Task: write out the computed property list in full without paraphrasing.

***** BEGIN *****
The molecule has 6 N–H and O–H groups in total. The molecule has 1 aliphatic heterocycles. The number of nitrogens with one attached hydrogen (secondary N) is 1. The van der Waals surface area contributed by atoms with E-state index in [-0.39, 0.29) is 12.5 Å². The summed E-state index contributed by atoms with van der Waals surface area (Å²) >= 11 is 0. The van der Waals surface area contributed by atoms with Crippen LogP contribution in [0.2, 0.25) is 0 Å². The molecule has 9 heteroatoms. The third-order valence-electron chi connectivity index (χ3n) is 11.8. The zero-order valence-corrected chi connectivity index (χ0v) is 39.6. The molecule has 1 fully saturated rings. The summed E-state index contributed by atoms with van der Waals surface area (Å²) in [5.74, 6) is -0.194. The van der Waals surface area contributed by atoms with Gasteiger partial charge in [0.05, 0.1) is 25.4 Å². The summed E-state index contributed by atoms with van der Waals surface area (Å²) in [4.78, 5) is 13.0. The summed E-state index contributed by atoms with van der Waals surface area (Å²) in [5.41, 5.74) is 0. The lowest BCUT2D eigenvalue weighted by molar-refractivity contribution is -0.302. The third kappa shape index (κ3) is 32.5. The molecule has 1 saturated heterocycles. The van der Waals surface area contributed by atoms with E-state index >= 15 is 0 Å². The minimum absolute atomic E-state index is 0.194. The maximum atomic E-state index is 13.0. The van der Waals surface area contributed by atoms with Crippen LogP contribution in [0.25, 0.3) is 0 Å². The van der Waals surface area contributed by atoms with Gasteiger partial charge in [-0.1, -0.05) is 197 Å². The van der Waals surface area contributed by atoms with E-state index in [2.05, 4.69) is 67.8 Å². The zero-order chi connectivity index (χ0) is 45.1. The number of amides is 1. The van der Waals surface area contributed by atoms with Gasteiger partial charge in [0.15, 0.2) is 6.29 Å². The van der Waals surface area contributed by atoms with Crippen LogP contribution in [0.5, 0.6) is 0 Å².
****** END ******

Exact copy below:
The molecule has 6 N–H and O–H groups in total. The molecule has 1 aliphatic heterocycles. The number of nitrogens with one attached hydrogen (secondary N) is 1. The van der Waals surface area contributed by atoms with E-state index in [-0.39, 0.29) is 12.5 Å². The summed E-state index contributed by atoms with van der Waals surface area (Å²) >= 11 is 0. The van der Waals surface area contributed by atoms with Crippen LogP contribution in [0.2, 0.25) is 0 Å². The molecule has 9 heteroatoms. The third-order valence-electron chi connectivity index (χ3n) is 11.8. The zero-order valence-corrected chi connectivity index (χ0v) is 39.6. The molecule has 1 fully saturated rings. The summed E-state index contributed by atoms with van der Waals surface area (Å²) in [5.74, 6) is -0.194. The van der Waals surface area contributed by atoms with Gasteiger partial charge in [0.05, 0.1) is 25.4 Å². The summed E-state index contributed by atoms with van der Waals surface area (Å²) in [4.78, 5) is 13.0. The summed E-state index contributed by atoms with van der Waals surface area (Å²) in [5.41, 5.74) is 0. The lowest BCUT2D eigenvalue weighted by molar-refractivity contribution is -0.302. The third kappa shape index (κ3) is 32.5. The molecule has 1 saturated heterocycles. The van der Waals surface area contributed by atoms with E-state index >= 15 is 0 Å². The minimum absolute atomic E-state index is 0.194. The maximum atomic E-state index is 13.0. The van der Waals surface area contributed by atoms with Crippen LogP contribution in [0.25, 0.3) is 0 Å². The van der Waals surface area contributed by atoms with Gasteiger partial charge in [-0.1, -0.05) is 197 Å². The van der Waals surface area contributed by atoms with E-state index in [2.05, 4.69) is 67.8 Å². The zero-order chi connectivity index (χ0) is 45.1. The number of amides is 1. The van der Waals surface area contributed by atoms with Gasteiger partial charge in [0.15, 0.2) is 6.29 Å². The van der Waals surface area contributed by atoms with Crippen LogP contribution in [0.5, 0.6) is 0 Å².